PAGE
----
Allison Perkins-Caldwell shares how parents should choose childcare

CEO’s life experience is helping change the world
Allison Perkins-Caldwell shares how parents should choose childcare
Allison Perkins-Caldwell (Photo Courtesy of Jason McCoy)

Allison Perkins-Caldwell is the CEO and founder of Allison’s Infant & Toddler Centers, University Childcare, Little Feet Big Dreams Learning Academy, and Baby Cakes Learning Academy. The Chicago native has dedicated her career to fighting for learning opportunities for students in marginalized communities. The education advocate applies her life’s experience to affect change in a real way. Rolling out spoke to Perkins-Caldwell about why the youth are so important to her, her passion and what parents should look for when choosing a daycare.

Why was it important for you to start your business?

In the early 2000’s I saw a news item about the violence plaguing the Englewood community and it changed my life’s mission forever. Having served my country for eight years in the Army National Guard, I was intimately aware of the importance of protection and caregiving for others. The news reports reflected a different perspective about the community I was born and raised in, one where my memories didn’t align with the plight escalating in Englewood. I knew that to help improve a community’s mindset, every solution began with its youth. I am committed to taking resolute action. In November 2004, Allison’s Infant and Toddler Center in Englewood opened its doors.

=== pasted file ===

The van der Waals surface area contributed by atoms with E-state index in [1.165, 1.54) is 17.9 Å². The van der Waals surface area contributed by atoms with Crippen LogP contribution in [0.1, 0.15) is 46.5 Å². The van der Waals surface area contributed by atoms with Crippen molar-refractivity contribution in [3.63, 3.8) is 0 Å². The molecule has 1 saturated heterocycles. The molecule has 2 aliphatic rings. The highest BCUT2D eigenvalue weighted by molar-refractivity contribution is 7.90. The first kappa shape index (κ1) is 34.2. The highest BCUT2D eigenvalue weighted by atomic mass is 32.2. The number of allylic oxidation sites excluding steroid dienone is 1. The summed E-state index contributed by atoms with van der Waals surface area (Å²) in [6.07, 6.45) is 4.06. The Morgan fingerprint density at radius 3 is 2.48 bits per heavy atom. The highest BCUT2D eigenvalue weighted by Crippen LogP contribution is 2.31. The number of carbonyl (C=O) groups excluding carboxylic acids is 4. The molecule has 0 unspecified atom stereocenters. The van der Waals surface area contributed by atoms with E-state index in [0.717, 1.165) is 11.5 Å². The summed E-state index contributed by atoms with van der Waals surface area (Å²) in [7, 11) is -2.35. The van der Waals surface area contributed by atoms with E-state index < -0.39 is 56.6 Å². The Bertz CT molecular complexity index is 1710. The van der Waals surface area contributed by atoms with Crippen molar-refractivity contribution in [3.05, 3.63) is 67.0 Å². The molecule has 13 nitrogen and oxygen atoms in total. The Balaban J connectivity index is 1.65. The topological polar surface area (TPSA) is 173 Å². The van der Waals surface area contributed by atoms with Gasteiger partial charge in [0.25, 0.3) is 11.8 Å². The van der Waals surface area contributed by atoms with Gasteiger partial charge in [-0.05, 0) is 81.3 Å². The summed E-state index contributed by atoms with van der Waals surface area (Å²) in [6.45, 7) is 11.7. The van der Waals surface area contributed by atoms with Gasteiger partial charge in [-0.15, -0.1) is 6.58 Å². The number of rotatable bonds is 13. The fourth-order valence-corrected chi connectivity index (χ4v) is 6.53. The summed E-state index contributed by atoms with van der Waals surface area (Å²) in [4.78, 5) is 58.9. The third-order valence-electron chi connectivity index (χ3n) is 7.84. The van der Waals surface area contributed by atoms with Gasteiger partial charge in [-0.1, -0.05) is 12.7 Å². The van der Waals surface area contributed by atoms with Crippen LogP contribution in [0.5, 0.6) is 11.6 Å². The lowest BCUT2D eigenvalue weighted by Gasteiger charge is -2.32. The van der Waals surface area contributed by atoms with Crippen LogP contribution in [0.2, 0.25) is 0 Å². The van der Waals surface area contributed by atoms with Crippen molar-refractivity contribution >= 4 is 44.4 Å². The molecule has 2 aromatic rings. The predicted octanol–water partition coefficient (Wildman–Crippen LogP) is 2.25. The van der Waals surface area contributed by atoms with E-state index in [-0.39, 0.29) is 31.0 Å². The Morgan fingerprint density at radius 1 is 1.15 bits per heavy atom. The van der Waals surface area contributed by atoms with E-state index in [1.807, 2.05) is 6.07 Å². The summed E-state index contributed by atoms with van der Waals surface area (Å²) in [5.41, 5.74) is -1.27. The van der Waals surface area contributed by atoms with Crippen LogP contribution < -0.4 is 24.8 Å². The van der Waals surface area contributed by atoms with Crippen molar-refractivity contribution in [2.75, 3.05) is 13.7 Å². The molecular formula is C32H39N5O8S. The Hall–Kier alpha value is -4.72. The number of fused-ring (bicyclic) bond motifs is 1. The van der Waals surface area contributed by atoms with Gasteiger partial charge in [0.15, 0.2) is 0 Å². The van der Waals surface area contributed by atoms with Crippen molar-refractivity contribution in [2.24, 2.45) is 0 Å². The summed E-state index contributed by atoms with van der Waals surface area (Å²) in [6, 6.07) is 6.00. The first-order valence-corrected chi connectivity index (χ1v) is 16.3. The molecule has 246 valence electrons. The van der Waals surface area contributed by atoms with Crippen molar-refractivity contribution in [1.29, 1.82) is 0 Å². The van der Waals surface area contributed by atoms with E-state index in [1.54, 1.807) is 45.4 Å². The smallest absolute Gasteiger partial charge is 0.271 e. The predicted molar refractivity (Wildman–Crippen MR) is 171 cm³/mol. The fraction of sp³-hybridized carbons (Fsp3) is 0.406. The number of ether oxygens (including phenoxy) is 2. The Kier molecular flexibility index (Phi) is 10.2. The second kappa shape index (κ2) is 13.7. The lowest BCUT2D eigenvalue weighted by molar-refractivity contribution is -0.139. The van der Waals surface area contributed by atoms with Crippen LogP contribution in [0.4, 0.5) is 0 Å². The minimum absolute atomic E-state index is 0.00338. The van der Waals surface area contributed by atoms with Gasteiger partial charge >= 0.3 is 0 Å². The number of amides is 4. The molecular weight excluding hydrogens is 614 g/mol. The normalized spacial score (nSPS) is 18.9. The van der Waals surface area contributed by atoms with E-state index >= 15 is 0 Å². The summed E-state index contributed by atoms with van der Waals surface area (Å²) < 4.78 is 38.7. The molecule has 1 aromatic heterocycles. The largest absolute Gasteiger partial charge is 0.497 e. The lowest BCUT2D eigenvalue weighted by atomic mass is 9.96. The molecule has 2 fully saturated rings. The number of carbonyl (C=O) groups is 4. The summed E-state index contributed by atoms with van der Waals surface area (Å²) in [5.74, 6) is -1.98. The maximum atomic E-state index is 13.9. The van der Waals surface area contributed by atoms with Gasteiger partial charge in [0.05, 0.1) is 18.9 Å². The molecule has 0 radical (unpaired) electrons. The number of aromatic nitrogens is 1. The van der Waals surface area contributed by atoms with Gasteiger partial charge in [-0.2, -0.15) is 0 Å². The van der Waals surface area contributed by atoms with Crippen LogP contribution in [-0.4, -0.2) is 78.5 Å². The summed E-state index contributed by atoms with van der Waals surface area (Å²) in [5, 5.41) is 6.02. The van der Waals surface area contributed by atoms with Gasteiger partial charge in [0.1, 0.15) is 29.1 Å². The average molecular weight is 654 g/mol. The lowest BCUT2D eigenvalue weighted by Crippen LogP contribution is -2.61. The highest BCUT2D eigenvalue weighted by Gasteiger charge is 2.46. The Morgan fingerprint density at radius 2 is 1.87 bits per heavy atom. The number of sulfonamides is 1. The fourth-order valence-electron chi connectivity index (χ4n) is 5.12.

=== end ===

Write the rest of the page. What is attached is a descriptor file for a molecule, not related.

What should parents be aware of when looking for daycare?

Parents should be aware of the mission and philosophy of the childcare center. Parents should take time to not only tour a center, but actually sit in a classroom for a play date with their child before enrolling their child in that class so that they can ensure the culture of the childcare center aligns with their family’s values.

What does your passion for youth education stem from?

It’s natural, it’s just a passion that I have had my entire life. My mother advised me to be a teacher when I was around nine years old because I cared for young children so much.

Why is education the focus of what you do?

I’m trying to combat community violence in one of the largest cities in America by starting with the city’s youngest citizens. Education is all there is. If we want to change a mindset, we must get community buy-in, and the rationale has to be beneficial to the people of the community. A childcare center can be a community hub where people gather for parent meetings, student performances, fundraisers etc. Once people get together and fellowship, work together, or even fundraise for a common goal they begin to build community through their actions.

Please name three books that have inspired you on your journey?

The Souls of Black Folks W.E.B. Dubois,
The Art of War by Sun Tzu,
I know why the Caged Bird Sings by Maya Angelou

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